INVEST IN CAREER DEVELOPMENT
The Millennial and Gen-Z employees who will soon dominate the workforce place a high priority on learning new skills and career development. However, their desired career arcs are not always traditional. They often want to move horizontally into different areas of an organization rather than management. Employers must improve how they support employees’ career development through formal, informal and experiential learning experiences linked to competencies and career paths. Our research showed organizations that rated their career development highly are 2.25 times more likely than other organizations to have a highly engaged workforce.
Complimentary Research – Now is the Time to Revive Career Development (KnowledgeGraphic)
As workforces face dramatic change in the wake of COVID-19, career development’s failures provide a blank canvas for re-invention and investment.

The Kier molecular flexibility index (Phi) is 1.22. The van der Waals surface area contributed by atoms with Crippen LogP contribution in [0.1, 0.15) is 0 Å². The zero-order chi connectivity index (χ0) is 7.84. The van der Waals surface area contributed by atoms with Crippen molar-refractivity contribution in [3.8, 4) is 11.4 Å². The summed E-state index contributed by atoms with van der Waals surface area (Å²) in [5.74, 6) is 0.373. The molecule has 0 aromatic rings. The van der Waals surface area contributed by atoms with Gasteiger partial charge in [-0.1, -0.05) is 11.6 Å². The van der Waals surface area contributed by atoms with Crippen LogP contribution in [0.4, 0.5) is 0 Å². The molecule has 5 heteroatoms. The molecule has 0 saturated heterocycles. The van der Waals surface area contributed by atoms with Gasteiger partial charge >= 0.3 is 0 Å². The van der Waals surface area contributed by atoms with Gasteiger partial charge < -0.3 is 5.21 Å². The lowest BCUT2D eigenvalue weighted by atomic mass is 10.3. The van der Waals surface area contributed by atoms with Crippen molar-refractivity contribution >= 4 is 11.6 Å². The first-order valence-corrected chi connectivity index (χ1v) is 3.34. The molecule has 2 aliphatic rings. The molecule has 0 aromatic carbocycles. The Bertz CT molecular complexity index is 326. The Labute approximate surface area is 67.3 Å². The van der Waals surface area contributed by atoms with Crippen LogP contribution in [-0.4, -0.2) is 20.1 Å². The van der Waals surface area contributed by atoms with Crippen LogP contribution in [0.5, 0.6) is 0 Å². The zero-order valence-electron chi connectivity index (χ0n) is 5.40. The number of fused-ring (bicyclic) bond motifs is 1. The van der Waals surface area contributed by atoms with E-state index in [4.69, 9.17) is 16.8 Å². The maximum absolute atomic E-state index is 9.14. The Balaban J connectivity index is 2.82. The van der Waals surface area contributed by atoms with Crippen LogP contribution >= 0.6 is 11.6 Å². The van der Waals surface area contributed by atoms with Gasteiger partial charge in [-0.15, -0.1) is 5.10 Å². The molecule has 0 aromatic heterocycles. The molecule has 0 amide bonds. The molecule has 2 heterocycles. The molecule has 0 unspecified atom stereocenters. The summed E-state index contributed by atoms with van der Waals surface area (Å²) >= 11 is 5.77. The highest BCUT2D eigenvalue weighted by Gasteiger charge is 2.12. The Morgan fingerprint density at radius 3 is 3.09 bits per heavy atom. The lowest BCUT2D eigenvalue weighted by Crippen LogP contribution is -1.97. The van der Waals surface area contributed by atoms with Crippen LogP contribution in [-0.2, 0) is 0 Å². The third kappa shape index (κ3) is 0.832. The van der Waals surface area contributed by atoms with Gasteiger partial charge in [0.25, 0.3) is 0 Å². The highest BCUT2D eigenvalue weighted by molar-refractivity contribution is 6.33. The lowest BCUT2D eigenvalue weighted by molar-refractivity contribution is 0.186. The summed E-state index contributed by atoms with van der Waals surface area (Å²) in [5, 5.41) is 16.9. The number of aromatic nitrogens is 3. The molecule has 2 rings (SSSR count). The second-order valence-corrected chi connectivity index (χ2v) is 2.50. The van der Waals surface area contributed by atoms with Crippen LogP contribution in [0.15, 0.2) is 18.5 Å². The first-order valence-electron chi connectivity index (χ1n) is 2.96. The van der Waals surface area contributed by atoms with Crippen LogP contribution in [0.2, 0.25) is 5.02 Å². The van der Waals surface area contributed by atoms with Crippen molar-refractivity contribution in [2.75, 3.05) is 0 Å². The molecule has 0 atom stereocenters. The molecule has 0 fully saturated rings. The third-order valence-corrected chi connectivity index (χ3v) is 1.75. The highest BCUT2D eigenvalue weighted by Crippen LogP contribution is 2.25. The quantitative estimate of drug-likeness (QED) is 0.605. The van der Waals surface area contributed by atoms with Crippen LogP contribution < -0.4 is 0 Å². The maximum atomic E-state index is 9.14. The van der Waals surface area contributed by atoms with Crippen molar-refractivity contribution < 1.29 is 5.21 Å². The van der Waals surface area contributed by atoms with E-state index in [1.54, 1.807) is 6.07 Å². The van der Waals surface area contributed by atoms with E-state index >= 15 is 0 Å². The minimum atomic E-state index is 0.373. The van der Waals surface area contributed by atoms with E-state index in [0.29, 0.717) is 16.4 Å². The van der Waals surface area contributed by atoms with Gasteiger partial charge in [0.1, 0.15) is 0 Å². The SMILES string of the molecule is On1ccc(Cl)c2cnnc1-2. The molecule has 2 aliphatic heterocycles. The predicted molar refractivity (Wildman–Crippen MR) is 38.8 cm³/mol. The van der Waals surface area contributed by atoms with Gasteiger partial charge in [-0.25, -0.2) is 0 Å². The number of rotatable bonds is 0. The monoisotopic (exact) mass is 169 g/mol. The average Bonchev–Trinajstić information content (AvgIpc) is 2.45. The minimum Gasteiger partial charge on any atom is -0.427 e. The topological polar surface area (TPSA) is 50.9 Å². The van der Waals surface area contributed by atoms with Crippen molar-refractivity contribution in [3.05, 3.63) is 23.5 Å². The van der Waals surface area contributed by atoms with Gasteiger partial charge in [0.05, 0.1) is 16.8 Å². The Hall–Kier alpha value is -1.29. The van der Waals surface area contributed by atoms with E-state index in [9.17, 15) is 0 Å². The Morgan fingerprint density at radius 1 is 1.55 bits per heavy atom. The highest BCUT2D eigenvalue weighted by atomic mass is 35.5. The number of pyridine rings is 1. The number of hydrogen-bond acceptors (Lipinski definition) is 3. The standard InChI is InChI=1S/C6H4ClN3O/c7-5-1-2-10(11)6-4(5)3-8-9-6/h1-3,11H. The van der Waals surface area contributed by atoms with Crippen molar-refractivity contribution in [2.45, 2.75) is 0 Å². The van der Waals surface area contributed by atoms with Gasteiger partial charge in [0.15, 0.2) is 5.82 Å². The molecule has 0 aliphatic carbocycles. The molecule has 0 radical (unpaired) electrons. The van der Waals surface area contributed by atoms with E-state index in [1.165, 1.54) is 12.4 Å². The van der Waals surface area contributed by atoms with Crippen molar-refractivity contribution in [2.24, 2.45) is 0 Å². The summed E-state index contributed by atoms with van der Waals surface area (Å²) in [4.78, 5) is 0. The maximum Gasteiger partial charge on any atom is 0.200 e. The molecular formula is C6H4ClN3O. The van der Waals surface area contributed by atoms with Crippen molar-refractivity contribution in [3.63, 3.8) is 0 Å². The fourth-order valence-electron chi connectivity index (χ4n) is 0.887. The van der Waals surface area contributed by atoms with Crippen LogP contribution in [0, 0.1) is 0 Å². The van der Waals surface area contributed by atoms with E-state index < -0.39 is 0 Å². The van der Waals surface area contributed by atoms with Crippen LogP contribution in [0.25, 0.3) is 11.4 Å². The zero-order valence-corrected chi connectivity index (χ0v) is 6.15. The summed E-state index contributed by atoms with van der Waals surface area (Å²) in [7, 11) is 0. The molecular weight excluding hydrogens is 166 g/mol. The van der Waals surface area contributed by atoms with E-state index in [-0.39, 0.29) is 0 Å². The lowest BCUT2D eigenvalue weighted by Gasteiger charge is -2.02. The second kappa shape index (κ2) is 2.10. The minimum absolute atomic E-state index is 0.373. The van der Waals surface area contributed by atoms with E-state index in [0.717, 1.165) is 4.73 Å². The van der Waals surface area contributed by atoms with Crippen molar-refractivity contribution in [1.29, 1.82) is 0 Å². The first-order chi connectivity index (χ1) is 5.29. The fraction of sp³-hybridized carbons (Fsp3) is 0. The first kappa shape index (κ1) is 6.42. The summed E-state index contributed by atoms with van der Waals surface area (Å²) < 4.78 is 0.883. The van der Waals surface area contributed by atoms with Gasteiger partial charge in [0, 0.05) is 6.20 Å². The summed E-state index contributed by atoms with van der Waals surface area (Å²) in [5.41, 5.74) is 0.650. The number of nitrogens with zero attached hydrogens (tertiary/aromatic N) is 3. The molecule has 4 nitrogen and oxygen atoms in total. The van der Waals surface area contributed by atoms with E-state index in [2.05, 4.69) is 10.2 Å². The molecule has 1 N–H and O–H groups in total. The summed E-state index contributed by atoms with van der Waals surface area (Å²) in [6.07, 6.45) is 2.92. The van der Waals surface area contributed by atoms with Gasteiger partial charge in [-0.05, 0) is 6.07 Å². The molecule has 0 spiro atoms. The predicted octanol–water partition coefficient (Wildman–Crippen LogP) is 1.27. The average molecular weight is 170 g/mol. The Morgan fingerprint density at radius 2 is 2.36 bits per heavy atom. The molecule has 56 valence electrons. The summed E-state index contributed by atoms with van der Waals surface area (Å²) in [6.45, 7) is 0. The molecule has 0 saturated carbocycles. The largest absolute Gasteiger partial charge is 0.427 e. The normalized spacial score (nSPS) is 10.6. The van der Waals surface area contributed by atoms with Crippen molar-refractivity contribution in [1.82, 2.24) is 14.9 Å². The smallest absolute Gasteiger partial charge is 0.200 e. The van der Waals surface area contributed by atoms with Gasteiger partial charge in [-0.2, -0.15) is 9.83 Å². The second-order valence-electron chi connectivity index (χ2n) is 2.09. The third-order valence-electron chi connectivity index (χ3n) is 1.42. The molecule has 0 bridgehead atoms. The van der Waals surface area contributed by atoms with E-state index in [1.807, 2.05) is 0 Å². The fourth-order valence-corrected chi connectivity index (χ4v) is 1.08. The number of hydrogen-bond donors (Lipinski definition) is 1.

This KnowledgeGraphic contains research highlights from Brandon Hall Group’s 2020 Career Development Study along with critical questions and suggested action strategies.
Brandon Hall Group Strategy Briefs answer the critical questions learning, talent, HR and business leaders must address to manage their human capital. To tackle these critical questions in more detail, we built tools, frameworks, research summaries and business builders based on up-to-date research and case studies for you to implement best and next Human Capital Management (HCM) practices. To gain access to these valuable resources, contact email@example.com.
Leading minds in HCM choose Brandon Hall Group to help them build future-proof employee-development plans for the new era. For more than 27 years, we have empowered, recognized and certified excellence in organizations around the world, influencing the development of over 10,000,000 associates and executives.